You may not have a good internet connection everywhere, but when you do get it, make sure to use a VPN.
What is a VPN? A Virtual Private Network provides security when you are connected to public Wi-Fi.
Everyone should use a VPN, whether traveling or not, for an extra security measure when on the internet.
11. Always Have Your Headlights On When Driving
When we first arrived, we had multiple people flash us on the road and we didn’t understand why.
We asked someone at our hotel and they said it is customary to always have your headlights on in Newfoundland for safety.
12. Don’t Drive at Night
Speaking of driving, it is also HIGHLY recommended not to drive at night in Newfoundland. And this isn’t just a tourist thing.
We had many locals tell us they do not drive at night because of the moose population.
Not wanting to have a smashed car, we followed the recommendation!
13. If You Run Hot, Check beforehand for Air Conditioning
If you’re someone who is always hot when sleeping, look for air conditioning when booking your lodging.
This seems like an odd thing to mention because Newfoundland isn’t known to be a warm destination per se, but we found ourselves in a few B&Bs with no air conditioning.
My husband likes it very cool when he sleeps so it wasn’t the end of the world or anything but if we knew ahead of time we may have chosen a different option when booking.
14. Consider Purchasing a Discovery Pass
If you are road-tripping through other parts of Canada before or after visiting Newfoundland (or plan on other trips later in the year throughout the country) and you will be visiting national parks, consider purchasing a Canada Discovery Pass.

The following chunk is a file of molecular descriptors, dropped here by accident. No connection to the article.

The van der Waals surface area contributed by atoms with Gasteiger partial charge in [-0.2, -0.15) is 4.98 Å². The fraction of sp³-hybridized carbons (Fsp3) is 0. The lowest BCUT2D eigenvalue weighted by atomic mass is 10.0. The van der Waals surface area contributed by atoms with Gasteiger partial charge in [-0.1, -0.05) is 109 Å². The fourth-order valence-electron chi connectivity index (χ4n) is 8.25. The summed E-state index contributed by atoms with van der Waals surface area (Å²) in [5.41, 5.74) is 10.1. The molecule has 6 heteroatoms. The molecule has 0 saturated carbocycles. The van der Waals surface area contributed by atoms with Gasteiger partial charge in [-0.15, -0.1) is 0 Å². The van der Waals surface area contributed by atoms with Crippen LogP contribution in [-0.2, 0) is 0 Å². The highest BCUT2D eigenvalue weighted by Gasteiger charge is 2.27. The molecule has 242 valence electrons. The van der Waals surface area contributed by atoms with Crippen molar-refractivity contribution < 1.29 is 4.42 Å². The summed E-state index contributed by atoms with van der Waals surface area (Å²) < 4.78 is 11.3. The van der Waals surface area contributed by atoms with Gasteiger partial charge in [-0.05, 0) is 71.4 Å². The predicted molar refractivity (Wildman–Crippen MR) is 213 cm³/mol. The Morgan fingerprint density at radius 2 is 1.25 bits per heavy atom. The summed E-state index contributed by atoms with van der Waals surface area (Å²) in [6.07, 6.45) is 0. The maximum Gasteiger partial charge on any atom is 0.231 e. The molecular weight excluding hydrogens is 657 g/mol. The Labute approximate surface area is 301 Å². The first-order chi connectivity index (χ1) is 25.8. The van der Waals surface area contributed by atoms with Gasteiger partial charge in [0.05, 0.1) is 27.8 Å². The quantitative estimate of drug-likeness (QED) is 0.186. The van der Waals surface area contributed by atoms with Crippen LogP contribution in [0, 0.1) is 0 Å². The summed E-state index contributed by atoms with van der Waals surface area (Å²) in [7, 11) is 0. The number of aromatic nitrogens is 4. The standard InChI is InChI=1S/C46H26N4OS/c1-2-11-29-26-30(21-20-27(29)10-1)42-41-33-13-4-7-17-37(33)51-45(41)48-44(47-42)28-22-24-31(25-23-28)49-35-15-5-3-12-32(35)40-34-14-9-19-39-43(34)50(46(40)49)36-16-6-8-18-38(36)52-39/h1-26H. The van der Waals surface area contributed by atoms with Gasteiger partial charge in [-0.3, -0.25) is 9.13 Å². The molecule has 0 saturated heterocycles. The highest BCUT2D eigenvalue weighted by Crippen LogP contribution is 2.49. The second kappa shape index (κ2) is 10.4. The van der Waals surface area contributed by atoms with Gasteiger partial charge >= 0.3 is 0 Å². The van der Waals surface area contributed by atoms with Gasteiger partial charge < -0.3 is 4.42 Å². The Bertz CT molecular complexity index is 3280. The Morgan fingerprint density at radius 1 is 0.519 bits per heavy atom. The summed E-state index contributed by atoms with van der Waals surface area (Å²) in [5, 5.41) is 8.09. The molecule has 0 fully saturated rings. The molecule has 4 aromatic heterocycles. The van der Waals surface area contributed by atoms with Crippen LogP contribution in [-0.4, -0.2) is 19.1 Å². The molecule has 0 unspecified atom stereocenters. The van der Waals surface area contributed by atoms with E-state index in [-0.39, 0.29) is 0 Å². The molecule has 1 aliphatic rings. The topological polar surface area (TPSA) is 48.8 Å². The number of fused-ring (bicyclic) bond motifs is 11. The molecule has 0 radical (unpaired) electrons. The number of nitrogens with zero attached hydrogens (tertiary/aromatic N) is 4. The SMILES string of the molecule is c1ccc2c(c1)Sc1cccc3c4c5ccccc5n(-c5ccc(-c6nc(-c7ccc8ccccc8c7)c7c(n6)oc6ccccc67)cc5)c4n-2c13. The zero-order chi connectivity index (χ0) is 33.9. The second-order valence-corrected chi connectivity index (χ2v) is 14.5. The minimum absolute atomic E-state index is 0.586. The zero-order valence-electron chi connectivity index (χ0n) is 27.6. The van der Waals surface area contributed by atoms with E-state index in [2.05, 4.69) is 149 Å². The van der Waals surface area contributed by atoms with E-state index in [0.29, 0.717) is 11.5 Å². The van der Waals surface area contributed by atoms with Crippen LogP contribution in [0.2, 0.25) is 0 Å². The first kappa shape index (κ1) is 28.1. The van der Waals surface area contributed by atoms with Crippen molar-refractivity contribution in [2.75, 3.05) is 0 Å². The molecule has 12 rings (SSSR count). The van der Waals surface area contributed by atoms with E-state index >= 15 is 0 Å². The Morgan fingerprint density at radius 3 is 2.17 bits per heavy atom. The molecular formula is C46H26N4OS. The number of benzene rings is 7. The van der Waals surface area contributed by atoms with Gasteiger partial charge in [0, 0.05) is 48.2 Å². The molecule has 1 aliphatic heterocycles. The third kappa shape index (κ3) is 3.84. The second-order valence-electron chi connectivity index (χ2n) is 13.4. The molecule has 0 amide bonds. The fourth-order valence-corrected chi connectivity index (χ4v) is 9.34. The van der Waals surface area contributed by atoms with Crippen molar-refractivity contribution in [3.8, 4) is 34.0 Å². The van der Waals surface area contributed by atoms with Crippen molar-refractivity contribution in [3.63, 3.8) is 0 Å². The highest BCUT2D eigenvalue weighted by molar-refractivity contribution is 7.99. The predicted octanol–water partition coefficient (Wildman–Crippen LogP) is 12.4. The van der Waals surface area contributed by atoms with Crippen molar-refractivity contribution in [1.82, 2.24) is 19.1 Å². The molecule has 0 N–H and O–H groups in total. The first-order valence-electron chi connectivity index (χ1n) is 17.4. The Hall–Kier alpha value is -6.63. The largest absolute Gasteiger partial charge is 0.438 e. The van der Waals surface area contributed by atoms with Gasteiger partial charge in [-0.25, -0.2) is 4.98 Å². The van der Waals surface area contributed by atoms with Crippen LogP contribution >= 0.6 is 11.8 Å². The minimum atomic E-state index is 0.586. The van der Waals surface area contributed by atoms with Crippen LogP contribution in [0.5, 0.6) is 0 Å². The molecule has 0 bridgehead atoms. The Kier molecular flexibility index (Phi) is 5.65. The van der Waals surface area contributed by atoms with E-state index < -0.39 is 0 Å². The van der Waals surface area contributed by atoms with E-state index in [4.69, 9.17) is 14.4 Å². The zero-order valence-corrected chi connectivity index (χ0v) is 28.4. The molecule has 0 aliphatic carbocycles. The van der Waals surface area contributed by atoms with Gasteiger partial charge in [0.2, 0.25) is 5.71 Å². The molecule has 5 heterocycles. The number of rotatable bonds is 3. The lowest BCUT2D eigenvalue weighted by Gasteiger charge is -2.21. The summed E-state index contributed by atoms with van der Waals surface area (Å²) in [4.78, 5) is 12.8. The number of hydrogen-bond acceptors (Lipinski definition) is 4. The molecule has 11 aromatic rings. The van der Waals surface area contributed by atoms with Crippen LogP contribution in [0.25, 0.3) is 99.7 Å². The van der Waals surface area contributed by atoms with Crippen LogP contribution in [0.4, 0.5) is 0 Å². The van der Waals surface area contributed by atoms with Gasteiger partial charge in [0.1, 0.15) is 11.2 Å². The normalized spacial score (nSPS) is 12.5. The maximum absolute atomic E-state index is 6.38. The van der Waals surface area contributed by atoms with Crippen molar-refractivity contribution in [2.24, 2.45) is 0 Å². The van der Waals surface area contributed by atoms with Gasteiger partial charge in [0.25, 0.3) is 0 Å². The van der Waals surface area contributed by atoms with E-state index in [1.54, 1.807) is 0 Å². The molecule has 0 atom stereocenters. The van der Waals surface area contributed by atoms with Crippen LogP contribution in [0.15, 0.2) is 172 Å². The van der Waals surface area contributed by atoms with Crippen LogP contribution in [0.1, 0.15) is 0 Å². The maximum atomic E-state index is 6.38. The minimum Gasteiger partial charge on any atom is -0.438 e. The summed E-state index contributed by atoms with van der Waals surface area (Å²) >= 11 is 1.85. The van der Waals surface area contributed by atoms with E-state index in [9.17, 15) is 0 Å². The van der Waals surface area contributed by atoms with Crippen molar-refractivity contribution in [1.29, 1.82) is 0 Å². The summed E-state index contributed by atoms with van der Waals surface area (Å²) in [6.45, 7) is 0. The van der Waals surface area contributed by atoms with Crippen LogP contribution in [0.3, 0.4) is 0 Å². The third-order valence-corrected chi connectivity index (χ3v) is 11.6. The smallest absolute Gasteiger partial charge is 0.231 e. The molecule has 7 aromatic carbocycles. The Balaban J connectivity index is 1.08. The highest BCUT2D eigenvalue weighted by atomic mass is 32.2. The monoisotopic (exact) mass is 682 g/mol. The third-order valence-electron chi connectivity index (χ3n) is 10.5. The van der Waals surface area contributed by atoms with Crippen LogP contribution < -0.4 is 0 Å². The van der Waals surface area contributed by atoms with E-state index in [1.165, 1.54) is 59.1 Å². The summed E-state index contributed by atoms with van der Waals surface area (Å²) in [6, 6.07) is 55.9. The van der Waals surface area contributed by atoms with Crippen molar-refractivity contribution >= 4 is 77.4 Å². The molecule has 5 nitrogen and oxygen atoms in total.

The travel pass provides unlimited admission to over 80 parks and historical sites. It lasts for one year from the month of purchase and covers everyone in the same car as the cardholder (up to seven people).
15. Bring Some Food Over With You
Because you’re on an island, food in grocery stores and restaurants is more expensive than on the mainland.
If you can, pack some snacks and food staples when visiting Newfoundland. Since we drove, this was easy to do, but I wished I brought a few more things as I didn’t think about it beforehand.
16. Be Prepared to Convert Kilometers to Miles
If you hail from the United States like me, converting kilometers to miles doesn’t come easy.
1 kilometer is equal to 0.621 miles. If you don’t want to do the math, just remember it’s a little more than half.
HOT TIP: A nice feature in Google Maps is that it will automatically start using kilometers and you’ll notice in the bottom left corner it will show the speed limit and your speed.
If driving around the island get familiar with the most common speeds you’ll see:
100 KM = 62 Miles per Hour
80 KM = 50 Miles per Hour
50 KM = 31 Miles per Hour
17. Invest in a Good Pair of Binoculars
A good pair of binoculars goes a long way in Newfoundland.
Whether you use them while watching for puffins from shore or whales from a ship, you will not regret packing a pair.
18. Pack Reusable Grocery Bags
There is a ban on retail plastic bags in Newfoundland and Labrador so you will have to pay for reusable shopping bags if you do not bring your own.
19. Get Familiar with Loonie and Toonies
If I could only explain the look on my face when someone first asked me if I had a loonie!
A loonie is a nickname for Canada’s one-dollar coin and a toonie is a two-dollar coin.
20. Check Newfoundland Travel Restrictions
The island was one of the stricter places when it came to the pandemic so I would definitely double-check Newfoundland travel restrictions before you go.
As of February 2022, no restrictions are in place.
I hope these tips are helpful when you are visiting Newfoundland. You are in for one unique and exciting vacation!
Here are some other unforgettable destinations!
- National Park Road Trip of a Lifetime
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- The Ultimate New England Road Trip Itinerary